Negative CFT advice on St. Maarten 2018 budget


THE HAGUE–The draft 2018 budget of Country St. Maarten does not comply with the norms of the Kingdom Law on Financial Supervision, and therefore cannot count on a positive advice from the Committee for Financial Supervision CFT.

The draft 2018 budget showed a deficit of NAf. 254.7 million, which is not allowed under the Financial Supervision Law without specific approval of the Kingdom Council of Ministers.
The draft 2018 budget stated that the deficit was caused by a NAf. 217.7 million shortfall in revenues and by NAf. 61 million in additional expenditures, mostly related to Hurricane Irma. The draft budget presented NAf. 266.8 million in revenues and NAf. 521.7 million in expenditures.

CFT Chairman Raymond Gradus pointed out in a letter dated February 9, 2018, which was released by CFT on Friday, that CFT did not have sufficient financial statements of 2016 and 2017 to “adequately assess the level of reality” of the figures provided in the 2018 draft budget.


“CFT cannot assess whether all expected revenues and expenditures are budgeted in accordance with the Financial Supervision Law due to the consequences of Hurricanes Irma and Maria, the continuous IT problems and the subsequent lack of insight into the expenditures since late 2016, lack of a 2016 annual account and the weak state of the financial management,” it was stated in the letter.

“CFT is of the opinion that the draft budget does not comply with the current norms. One should take into account that the financial and economic situation in St. Maarten has brought many insecurities after the hurricanes.”

CFT found that insufficient information was provided on the shortfall in tax revenues as well as the “considerable increase” of expenditures. In this sense too, the draft budget did not comply with the norms stated in the Financial Supervision Law.
The draft budget did not specify which measures the St. Maarten Government plans to take in 2018 to limit the deficit as much as possible. The draft budget furthermore did not include a multi-annual planning, as is required by law.

CFT was critical of the fact that the draft budget did not provide in solving the payment arrears and the compensating of deficits from previous years. This means that St. Maarten is not complying with an earlier instruction of the Kingdom Council of Ministers. The measure to increase the pensionable age to 65 has not been introduced as yet.
CFT acknowledged that it is a challenging task for St. Maarten to prepare a realistic draft budget, considering the situation after Hurricane Irma. As such, CFT views the draft 2018 budget more as a “point of departure,” rather than a “realistic prognosis.” CFT advised that the St. Maarten Government provide information on the execution of the budget on a monthly basis.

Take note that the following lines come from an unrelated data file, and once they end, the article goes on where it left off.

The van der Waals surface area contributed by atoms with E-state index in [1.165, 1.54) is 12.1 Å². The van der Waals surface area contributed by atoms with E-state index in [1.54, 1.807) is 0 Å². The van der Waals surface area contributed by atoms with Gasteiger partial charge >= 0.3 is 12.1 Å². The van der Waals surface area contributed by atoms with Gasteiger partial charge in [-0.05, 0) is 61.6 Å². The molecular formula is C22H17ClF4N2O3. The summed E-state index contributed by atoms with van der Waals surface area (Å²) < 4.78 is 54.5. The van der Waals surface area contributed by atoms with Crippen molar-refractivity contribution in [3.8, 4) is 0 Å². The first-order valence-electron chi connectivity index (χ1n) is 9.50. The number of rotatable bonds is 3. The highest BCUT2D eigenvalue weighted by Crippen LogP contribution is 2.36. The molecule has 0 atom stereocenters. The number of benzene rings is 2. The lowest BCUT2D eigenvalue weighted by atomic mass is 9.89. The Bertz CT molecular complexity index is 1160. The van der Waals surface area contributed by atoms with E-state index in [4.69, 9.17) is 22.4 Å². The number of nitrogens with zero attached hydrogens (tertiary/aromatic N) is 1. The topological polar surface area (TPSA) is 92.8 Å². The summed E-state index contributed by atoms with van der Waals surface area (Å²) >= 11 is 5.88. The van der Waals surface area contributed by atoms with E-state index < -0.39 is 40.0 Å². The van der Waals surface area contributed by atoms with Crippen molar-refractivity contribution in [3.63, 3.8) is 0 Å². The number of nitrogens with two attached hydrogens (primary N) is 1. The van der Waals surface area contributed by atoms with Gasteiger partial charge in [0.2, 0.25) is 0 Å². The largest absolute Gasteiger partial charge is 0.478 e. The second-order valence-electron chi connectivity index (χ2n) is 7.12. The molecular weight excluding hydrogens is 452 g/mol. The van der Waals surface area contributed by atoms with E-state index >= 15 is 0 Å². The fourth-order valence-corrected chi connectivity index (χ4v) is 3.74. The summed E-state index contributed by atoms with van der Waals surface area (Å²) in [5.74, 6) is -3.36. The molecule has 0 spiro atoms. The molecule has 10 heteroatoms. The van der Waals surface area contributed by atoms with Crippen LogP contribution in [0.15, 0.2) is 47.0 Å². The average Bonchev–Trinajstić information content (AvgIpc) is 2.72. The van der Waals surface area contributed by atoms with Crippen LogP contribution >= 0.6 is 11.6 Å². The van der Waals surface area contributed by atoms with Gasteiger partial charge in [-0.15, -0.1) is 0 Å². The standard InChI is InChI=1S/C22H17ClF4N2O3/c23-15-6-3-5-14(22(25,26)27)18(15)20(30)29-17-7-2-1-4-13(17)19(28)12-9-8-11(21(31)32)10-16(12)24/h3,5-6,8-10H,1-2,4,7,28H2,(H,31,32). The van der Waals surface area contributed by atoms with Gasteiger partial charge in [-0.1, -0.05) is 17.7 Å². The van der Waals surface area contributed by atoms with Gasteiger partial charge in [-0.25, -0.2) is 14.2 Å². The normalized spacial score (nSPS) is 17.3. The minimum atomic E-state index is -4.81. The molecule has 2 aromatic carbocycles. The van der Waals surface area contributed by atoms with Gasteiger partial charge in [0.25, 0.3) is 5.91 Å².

Gradus explained that deviation from the Financial Supervision Law is only possible with the explicit approval of the Kingdom Council of Ministers. Only then can the budget comply with the Financial Supervision Law.
CFT referred to a letter that Dutch State Secretary of Home Affairs and Kingdom Relations Raymond Knops sent to St. Maarten Finance Minister Mike Ferrier on January 26, 2018.
In this letter, St. Maarten is informed that decision-taking on the 2018 budget can only be considered if the government complies with a number of conditions. These conditions included having an approved 2018 budget, including an overview of the liquidity position and the liquidity need, as well as a positive CFT advice.

CFT stated that it did not consider it realistic that the 2018 budget could comply with the norms of the Financial Supervision Law, and without a decision of the Kingdom Council of Ministers to allow deviation from the norms, CFT can only conclude that the budget is in violation of said law.

CFT advised the Governments of St. Maarten and the Netherlands to arrive at an agreement regarding the decision-taking in the Kingdom Council of Ministers regarding the 2018 budget, and to allow a deviation from the law.
The hurricanes have resulted in a further deterioration of St. Maarten’s financial administration. CFT noted that prior to the hurricanes, the financial administration and financial management were already functioning inadequately.
Despite the earlier warnings by the government accountant bureau SOAB, St. Maarten’s General Audit Chamber and CFT, the government has not been able to carry out the necessary improvements.

“Due to the further deterioration of the situation, CFT is advising to request technical assistance and a strengthening of capacity in order to structurally improve the financial administration and financial management. In CFT’s opinion, this cannot wait any longer,” it was stated in the letter.

“CFT is aware of the extraordinary circumstances and the associated budgetary challenges facing St. Maarten. On the other hand, it is of great importance to have the economy quickly recover and St. Maarten get on a track of tenable government finances. For this reason it is important that St. Maarten, together with CFT and the Dutch Government, look at the possibilities and solutions that can be offered in the current situation,” Gradus concluded.

Source: The Daily Herald